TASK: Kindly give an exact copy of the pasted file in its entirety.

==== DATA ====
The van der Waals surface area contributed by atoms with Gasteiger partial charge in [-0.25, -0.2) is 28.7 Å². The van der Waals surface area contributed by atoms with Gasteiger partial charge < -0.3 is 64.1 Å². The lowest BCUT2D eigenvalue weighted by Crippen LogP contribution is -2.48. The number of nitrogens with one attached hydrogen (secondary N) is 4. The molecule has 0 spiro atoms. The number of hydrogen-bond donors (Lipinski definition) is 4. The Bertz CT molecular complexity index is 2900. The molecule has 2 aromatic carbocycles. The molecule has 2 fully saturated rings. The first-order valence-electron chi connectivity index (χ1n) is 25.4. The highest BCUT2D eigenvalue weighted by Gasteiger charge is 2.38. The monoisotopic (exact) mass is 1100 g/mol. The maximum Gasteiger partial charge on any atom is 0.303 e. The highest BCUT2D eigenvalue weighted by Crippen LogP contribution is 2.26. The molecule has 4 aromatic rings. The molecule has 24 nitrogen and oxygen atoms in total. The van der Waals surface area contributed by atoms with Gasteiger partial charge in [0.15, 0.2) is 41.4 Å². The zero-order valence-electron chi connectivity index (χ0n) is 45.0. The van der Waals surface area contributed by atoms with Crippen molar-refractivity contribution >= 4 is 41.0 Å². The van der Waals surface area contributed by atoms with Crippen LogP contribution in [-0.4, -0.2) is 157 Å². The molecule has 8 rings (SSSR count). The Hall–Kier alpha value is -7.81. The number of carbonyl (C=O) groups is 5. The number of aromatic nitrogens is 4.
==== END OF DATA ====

The van der Waals surface area contributed by atoms with Gasteiger partial charge in [-0.25, -0.2) is 28.7 Å². The van der Waals surface area contributed by atoms with Gasteiger partial charge < -0.3 is 64.1 Å². The lowest BCUT2D eigenvalue weighted by Crippen LogP contribution is -2.48. The number of nitrogens with one attached hydrogen (secondary N) is 4. The molecule has 0 spiro atoms. The number of hydrogen-bond donors (Lipinski definition) is 4. The Bertz CT molecular complexity index is 2900. The molecule has 2 aromatic carbocycles. The molecule has 2 fully saturated rings. The first-order valence-electron chi connectivity index (χ1n) is 25.4. The highest BCUT2D eigenvalue weighted by Gasteiger charge is 2.38. The monoisotopic (exact) mass is 1100 g/mol. The maximum Gasteiger partial charge on any atom is 0.303 e. The highest BCUT2D eigenvalue weighted by Crippen LogP contribution is 2.26. The molecule has 4 aromatic rings. The molecule has 24 nitrogen and oxygen atoms in total. The van der Waals surface area contributed by atoms with Gasteiger partial charge in [0.15, 0.2) is 41.4 Å². The zero-order valence-electron chi connectivity index (χ0n) is 45.0. The van der Waals surface area contributed by atoms with Crippen molar-refractivity contribution >= 4 is 41.0 Å². The van der Waals surface area contributed by atoms with Crippen LogP contribution in [-0.4, -0.2) is 157 Å². The molecule has 8 rings (SSSR count). The Hall–Kier alpha value is -7.81. The number of carbonyl (C=O) groups is 5. The number of aromatic nitrogens is 4.